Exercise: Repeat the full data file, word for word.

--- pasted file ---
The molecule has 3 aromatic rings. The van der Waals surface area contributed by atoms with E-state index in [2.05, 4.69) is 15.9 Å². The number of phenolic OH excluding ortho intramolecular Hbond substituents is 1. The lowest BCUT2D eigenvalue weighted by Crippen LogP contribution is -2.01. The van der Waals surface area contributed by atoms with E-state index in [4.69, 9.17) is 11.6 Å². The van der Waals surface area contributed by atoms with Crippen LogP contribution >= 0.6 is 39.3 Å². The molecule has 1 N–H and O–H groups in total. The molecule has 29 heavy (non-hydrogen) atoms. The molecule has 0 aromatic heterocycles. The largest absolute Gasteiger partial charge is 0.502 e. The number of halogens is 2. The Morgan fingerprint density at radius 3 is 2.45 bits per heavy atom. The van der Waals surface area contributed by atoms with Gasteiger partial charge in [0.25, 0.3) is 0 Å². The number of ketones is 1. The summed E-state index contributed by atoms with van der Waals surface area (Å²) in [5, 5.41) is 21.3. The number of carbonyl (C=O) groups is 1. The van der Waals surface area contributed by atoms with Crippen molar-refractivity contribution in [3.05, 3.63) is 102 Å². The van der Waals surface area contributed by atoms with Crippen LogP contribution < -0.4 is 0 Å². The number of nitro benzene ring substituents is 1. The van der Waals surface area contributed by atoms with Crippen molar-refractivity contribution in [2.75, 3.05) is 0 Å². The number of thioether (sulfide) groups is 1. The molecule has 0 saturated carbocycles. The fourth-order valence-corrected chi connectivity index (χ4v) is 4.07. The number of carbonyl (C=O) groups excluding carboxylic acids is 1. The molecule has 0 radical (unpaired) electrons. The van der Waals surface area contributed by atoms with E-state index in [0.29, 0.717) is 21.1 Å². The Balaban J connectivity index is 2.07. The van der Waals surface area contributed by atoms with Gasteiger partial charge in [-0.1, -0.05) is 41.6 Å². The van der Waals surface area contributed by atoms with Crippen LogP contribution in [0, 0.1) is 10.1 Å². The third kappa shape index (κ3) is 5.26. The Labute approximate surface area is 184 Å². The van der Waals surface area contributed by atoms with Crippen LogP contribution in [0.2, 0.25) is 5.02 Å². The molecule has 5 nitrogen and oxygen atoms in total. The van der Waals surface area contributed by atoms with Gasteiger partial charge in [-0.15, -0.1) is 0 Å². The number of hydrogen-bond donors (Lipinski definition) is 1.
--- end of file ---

The molecule has 3 aromatic rings. The van der Waals surface area contributed by atoms with E-state index in [2.05, 4.69) is 15.9 Å². The number of phenolic OH excluding ortho intramolecular Hbond substituents is 1. The lowest BCUT2D eigenvalue weighted by Crippen LogP contribution is -2.01. The van der Waals surface area contributed by atoms with E-state index in [4.69, 9.17) is 11.6 Å². The van der Waals surface area contributed by atoms with Crippen LogP contribution >= 0.6 is 39.3 Å². The molecule has 1 N–H and O–H groups in total. The molecule has 29 heavy (non-hydrogen) atoms. The molecule has 0 aromatic heterocycles. The largest absolute Gasteiger partial charge is 0.502 e. The number of halogens is 2. The Morgan fingerprint density at radius 3 is 2.45 bits per heavy atom. The van der Waals surface area contributed by atoms with Gasteiger partial charge in [0.25, 0.3) is 0 Å². The number of ketones is 1. The summed E-state index contributed by atoms with van der Waals surface area (Å²) in [5, 5.41) is 21.3. The number of carbonyl (C=O) groups is 1. The van der Waals surface area contributed by atoms with Crippen molar-refractivity contribution in [3.05, 3.63) is 102 Å². The van der Waals surface area contributed by atoms with Crippen LogP contribution < -0.4 is 0 Å². The number of nitro benzene ring substituents is 1. The van der Waals surface area contributed by atoms with Crippen molar-refractivity contribution in [2.75, 3.05) is 0 Å². The number of thioether (sulfide) groups is 1. The molecule has 0 saturated carbocycles. The fourth-order valence-corrected chi connectivity index (χ4v) is 4.07. The number of carbonyl (C=O) groups excluding carboxylic acids is 1. The molecule has 0 radical (unpaired) electrons. The van der Waals surface area contributed by atoms with E-state index in [0.29, 0.717) is 21.1 Å². The Balaban J connectivity index is 2.07. The van der Waals surface area contributed by atoms with Gasteiger partial charge in [-0.1, -0.05) is 41.6 Å². The van der Waals surface area contributed by atoms with Crippen LogP contribution in [0, 0.1) is 10.1 Å². The third kappa shape index (κ3) is 5.26. The Labute approximate surface area is 184 Å². The van der Waals surface area contributed by atoms with Crippen LogP contribution in [0.2, 0.25) is 5.02 Å². The molecule has 5 nitrogen and oxygen atoms in total. The van der Waals surface area contributed by atoms with Gasteiger partial charge in [-0.15, -0.1) is 0 Å². The number of hydrogen-bond donors (Lipinski definition) is 1.